The "rotting Y" theory, which suggested a literal end of the male sex chromosome, has finally been debunked by a new study in Nature.
Two years ago, The Atlantic's cover proclaimed the "End of Men" in a riveting story by Hanna Rosin. She noted that women, for the first time in United States history, outnumbered men in the work force. Females were trouncing males in university acceptances and academic performance. Parents were even selecting girls more often than boys when using science to determine whether their child would be an "X" or a "Y."
Rosin's story came in the wake of studies claiming the Y chromosome was literally withering away, losing genes so fast that a "rotting Y" theory emerged suggesting a literal end of the male sex chromosome within five million years. This is lightning quick in evolutionary terms.
"The Y chromosome is dying," proclaimed biologist Jennifer Graves of Australia's La Trobe University in a 2009 speech, "The Decline and Fall of the Y Chromosome, and the Future of Men."
Of course, the withering of Y quickly became a metaphor for what Hanna Rosin and others were observing and reporting: that the traditional male, with his biceps, bluster, and raging testosterone, may be on the road to extinction.
Men will not actually disappear if the Y slips into history. Instead, I suspect that we will evolve—into what, I'm not sure.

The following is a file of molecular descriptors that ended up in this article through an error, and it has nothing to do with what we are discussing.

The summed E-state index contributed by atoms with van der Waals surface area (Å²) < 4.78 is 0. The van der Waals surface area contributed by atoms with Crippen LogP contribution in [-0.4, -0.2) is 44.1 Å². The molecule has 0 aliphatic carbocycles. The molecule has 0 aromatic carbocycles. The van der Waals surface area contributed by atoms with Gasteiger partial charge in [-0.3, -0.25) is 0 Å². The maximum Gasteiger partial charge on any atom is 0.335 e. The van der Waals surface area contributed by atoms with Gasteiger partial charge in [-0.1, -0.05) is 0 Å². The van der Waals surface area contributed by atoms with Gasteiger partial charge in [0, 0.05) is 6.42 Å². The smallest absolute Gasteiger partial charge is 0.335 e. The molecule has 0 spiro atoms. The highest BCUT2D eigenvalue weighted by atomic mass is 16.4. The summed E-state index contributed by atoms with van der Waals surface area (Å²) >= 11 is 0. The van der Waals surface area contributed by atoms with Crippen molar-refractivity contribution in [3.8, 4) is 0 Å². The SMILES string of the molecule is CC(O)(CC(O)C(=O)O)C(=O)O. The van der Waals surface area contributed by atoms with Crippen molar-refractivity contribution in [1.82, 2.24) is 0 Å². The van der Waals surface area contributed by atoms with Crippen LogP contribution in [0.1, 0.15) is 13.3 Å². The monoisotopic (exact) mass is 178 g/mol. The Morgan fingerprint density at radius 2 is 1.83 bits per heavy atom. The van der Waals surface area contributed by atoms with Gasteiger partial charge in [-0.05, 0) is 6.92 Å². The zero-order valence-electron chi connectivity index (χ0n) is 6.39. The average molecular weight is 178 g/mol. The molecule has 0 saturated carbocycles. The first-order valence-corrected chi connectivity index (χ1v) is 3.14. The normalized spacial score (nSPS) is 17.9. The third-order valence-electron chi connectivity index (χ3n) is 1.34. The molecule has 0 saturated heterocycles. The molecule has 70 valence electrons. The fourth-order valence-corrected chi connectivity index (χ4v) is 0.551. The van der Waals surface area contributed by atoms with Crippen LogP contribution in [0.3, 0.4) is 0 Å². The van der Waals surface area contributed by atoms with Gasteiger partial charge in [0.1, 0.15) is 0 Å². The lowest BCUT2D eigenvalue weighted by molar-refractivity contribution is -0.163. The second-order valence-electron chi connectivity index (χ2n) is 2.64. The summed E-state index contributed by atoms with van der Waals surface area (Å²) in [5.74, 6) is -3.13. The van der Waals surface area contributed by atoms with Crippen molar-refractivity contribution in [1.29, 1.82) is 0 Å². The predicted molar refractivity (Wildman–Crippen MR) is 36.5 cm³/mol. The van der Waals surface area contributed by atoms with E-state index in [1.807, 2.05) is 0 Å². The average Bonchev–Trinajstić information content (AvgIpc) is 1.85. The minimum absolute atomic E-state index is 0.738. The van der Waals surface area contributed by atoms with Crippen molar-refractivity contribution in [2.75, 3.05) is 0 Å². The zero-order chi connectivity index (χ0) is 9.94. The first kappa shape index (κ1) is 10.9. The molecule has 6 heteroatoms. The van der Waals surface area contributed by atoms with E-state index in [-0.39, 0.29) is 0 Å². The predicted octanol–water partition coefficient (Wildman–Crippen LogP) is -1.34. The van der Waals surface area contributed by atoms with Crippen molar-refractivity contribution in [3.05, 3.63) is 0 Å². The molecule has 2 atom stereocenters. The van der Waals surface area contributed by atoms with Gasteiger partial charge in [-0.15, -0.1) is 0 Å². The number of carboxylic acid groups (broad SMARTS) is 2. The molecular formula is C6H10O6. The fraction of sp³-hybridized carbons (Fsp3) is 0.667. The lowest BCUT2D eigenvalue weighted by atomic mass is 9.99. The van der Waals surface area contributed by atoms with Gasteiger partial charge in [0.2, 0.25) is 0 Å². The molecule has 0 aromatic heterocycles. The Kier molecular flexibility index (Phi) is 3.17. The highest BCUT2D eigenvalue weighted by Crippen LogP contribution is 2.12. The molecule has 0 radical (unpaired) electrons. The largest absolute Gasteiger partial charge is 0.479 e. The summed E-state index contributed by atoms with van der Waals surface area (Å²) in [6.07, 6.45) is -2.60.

I'm okay with toning down the aggression and other less admirable traits of extreme maleness, but extinction seemed a bit extreme. This is why, being a Y carrier, I was relieved to read a recent study in Nature that the male sex chromosome might have stopped disintegrating.
This news came from a team of geneticists at the Whitehead Institute for Biomedical Research in Cambridge, Massachusetts, led by the Institute's director, David Page, and geneticist Jennifer Hughes. They studied the Y chromosome in humans and in rhesus monkeys, and discovered that Homo sapiens have lost just one gene in the 25 million years since these two species shared a common ancestor.
"I think it should finally put an end to the speculation about the demise of the Y," Hughes said in a Nature news story about the paper.
The idea of the incredible shrinking Y takes us back 200 to 300 million years, when our mammalian ancestors carried a Y that was about the same size as the X, with roughly 1,400 genes. Today the Y contains a puny 45 genes, a loss of around 97 percent.
Scientists believe that this DNA shedding occurred because the Y alone among chromosomes doesn't come in pairs, which tend to protect against genes being lost. Paired chromosomes recombine with each other during reproduction to reduce the impact of genes that are deleted or mutated. This includes the X, which comes in pairs in women.
What's left on the dissipated Y is important, however, and includes a gene called SRY that at conception switches on the development of testes and a gusher of male hormones. It also produces sperm.